The highlight of the Preakness for many was the horse who dumped his jockey at the gate and ran on his own. Unlike all those (including announcers) who said he continued to "race" to the finish, we know better. This is a picture of a horse happily running freely, a rarity for a thoroughbred in… Continue reading Saturday’s runaway horse
BARBARO, the 2006 Kentucky Derby winner, answered the starting bell at the Preakness Stakes, moments before jockey Edgar Prado pulled him up with a broken hind leg. Eight months later, he would die of the complications from that injury. Nothing has changed since the death of Barbaro and the tragic Eight Belles. More horses are… Continue reading Remember Barbaro
"How many horses have to die before the racing industry changes?" That question is the title of an Op-Ed written by Leah Smith, a senior at the Park School of Baltimore. In her closing paragraph she states: I don't have a moral objection to horse racing, or to using animals to make money. But most… Continue reading How many horses have to die before the racing industry changes?
This article came across my desk as I was watching the video of I'll Have Another running around a paddock, kicking up his heels, at his new home in Japan where he arrived recently to continue his racing career as a Thoroughbred Stallion. Cross-posted from Deadspin WRITTEN BY BARRY PETCHESKY Our horses are sick. Our… Continue reading Our racehorses are broken America, writes Barry Petchesky
Ray Paulick of the Paulick Report asks the $15,000 question: How does a horse get an elevated carbon dioxide level without being administered a “milkshake,” a procedure that involves tubing a mixture of baking soda, water, and possibly other substances into a horse’s stomach four to six hours before a race? The question is in… Continue reading Ray Paulick asks when is a ‘milkshake’ not a milkshake. In horse racing.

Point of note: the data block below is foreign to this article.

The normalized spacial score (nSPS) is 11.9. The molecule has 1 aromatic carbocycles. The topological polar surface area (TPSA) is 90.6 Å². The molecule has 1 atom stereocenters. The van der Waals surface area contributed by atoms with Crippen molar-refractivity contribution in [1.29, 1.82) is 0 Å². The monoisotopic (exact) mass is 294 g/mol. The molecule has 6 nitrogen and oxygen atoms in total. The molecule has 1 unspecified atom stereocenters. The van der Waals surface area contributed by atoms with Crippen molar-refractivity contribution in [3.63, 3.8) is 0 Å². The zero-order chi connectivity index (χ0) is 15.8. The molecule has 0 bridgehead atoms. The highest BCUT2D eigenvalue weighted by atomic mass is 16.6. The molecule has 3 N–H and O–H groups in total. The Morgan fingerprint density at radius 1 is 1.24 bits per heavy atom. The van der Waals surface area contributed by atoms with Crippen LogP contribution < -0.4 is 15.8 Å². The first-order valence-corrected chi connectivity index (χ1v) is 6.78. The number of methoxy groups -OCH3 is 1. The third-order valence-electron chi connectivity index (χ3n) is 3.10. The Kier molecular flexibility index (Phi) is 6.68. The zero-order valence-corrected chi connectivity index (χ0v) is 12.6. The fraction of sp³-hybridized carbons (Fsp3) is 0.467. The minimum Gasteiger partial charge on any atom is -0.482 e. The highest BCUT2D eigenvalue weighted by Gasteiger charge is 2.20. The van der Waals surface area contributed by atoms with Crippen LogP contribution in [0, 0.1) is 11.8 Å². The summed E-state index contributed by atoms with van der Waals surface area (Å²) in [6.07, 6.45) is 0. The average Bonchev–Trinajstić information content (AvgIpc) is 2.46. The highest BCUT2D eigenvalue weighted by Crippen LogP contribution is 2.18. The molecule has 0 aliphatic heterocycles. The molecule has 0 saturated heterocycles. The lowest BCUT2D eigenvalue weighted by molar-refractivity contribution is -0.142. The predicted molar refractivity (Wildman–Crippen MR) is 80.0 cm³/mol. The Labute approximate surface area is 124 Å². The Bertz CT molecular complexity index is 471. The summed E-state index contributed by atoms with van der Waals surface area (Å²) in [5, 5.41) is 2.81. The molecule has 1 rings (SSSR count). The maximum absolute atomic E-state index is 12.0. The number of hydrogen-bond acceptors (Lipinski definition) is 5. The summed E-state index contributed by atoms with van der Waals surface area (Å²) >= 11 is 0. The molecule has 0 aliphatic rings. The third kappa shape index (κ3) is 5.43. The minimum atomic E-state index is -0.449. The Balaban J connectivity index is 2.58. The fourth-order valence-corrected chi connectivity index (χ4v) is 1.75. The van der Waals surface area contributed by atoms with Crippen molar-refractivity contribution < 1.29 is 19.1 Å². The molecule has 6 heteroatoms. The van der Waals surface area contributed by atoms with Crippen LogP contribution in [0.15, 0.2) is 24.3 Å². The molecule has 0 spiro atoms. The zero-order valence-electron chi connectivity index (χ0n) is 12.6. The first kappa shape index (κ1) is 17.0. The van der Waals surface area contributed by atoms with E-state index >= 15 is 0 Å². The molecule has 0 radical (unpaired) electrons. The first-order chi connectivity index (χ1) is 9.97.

Researched and Written by JANE ALLIN Unlike some other organized sports in America, such as baseball, football and basketball, horse racing differs in several ways. Not only does it lack centralization in the form of a governing body to oversee regulatory policies and mandates, but it also does not provide its players with contractual salaries.… Continue reading A lust to win, an incentive to cheat: The stain on American Thoroughbred racing
As Barry Bonds neared Hank Aaron's all-time home run record, the media questioned whether Bonds' record -- if he and when he broke Aaron's -- should be denoted with an asterisk due to his alleged steroid usage. It garnered a lot of attention for a long time, and tarnished the image of Major League Baseball.… Continue reading If I’ll Have Another wins the Triple Crown should it be denoted with an asterisk?
Written by JANE ALLIN News of this year’s Kentucky Derby winner, I’ll Have Another, undergoing extracorporeal (outside the body) shock wave therapy (ESWT) on his back shortly before the race drew some speculation as to the objective of this strategy. Apparently there was nothing wrong with the horse, at least according to his owner, Paul… Continue reading I’ll Have Another . . . shock wave therapy treatment please
Katie of Baltimore expressed the following opinion on the Baltimore Sun: I attended the Preakness many times when I was younger, but I won't mourn the death of Maryland horse racing one bit now that I realized how inhumane horse racing is ("Preakness at risk," Nov. 30). People often accuse Orioles players of steroid use,… Continue reading Let horse racing die says Katie of Baltimore
Cross-posted from Associated Press March 17, 2009 By BRIAN WHITE ANNAPOLIS, Md. (AP) — Maryland could consider building a horse racing track and run the Preakness Stakes if its financially troubled owner decides to sell the Triple Crown race, state Senate President Thomas V. Mike Miller said Tuesday. Miller said the name for the second… Continue reading President of Md State Senate says buy the Preakness (US)